Asparagus is ideal for restaurant menus, and foodservice customers are recognizing that, said Cherie Watte Angulo, executive director of the El Centro-based California Asparagus Commission.

“We love foodservice,” she said. “That’s been a very nice program for us, and not just restaurants. We’re also looking at universities and hospitals and institutional foodservice and, again, introducing asparagus at all levels of the food chain, so people are more familiar with it.”

Restaurants introduce the product to consumers who subsequently become regular buyers for home preparation, Watte Angulo said.

“We want the next generation to grow up eating it and being familiar with preparing it with different methods and having it in different ways, and foodservice does help to a great extent in introducing asparagus to a wider variety of people and making them into lifelong consumers,” she said.

Good looks help sales

The vegetable’s aesthetics enhance its value, said Marc Marchini, a partner with Stockton, Calif.-based A.M. Farms and president of the asparagus commission.

“I think more advanced restaurants are getting a big chunk of asparagus because it’s an attractive crop, an attractive part of the plate,” he said. “People perk up, they get a better feeling for that particular menu whenever you include it. There’s a big thing going for asparagus in the foodservice industry.”

The foodservice sector has reported slumping sales at times since the recession started in 2008, but asparagus shippers say they haven’t had any shortages of orders from the sector.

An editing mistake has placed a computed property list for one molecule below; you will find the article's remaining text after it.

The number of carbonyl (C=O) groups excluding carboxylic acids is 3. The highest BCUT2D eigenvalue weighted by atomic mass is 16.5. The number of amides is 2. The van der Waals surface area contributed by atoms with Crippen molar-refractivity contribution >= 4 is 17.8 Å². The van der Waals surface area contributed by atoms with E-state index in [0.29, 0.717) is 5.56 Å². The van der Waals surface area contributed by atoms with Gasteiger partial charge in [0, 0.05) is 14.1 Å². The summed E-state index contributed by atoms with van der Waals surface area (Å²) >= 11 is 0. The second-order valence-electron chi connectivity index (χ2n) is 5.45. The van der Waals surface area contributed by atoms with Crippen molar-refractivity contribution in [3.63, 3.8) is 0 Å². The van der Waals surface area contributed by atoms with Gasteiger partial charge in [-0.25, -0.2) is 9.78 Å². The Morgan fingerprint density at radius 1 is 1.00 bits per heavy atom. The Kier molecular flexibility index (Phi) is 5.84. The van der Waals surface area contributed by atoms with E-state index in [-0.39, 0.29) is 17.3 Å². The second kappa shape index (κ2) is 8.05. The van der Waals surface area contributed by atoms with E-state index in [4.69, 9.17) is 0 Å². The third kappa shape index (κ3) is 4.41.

“I don’t see them shying away from it,” said Leo Rolandelli, president of Jacobs, Malcolm & Burtt Inc., San Francisco. “The restaurants put three spears on the dish. As far as food costs, it’s not very much.”

Some restaurants will make concessions to economic realities, but they continue to order asparagus, said Gwen Gulliksen, sales and marketing director for Los Angeles-based Harvest Sensations, which is affiliated with foodservice distributor Pro*Act.

Asparagus adds class

Julia Inestroza, marketing and merchandising manager with Los Angeles-based Gourmet Trading Co., said some diners willingly pay more to get asparagus on their plates.

“Surprisingly, there’s actually been an increase in asparagus taken by foodservice,” she said. “A lot of the restaurants are trying to capture more diners. A lot of them have tried to use asparagus in a way to get more customers in the door and to class up the menu a bit.

“They’ve switched out from the traditional green beans, mixed vegetables, broccoli and then they offer asparagus, sometimes even in an up-charge. Sometimes, they charge a dollar to $2.50 to $3.50 for ‘do you want to sub out your broccoli for asparagus?’ and they’ve been pretty successful doing that.”

Foodservice orders fit nicely in terms of the sizes they require, said Cruz Carrera, asparagus operations director with Oxnard, Calif.-based grower-shipper Mission Produce Inc.

“The foodservice is always good for the off-sizes, the extra large or the jumbos,” he said.

The economy can be a concern in the foodservice business, but even the worst slumps don’t last forever, said James Paul, salesman for Greg Paul Produce Sales Inc., Stockton, Calif., and Altar Produce LLC, Calexico, Calif.

“Europe’s economy is not going to stay down forever. Eventually, we’re going to climb back up, and when that takes place, that’s when you want the philosophy of the foodservice industry to support the health, not necessarily the profit margin, of the country,” he said.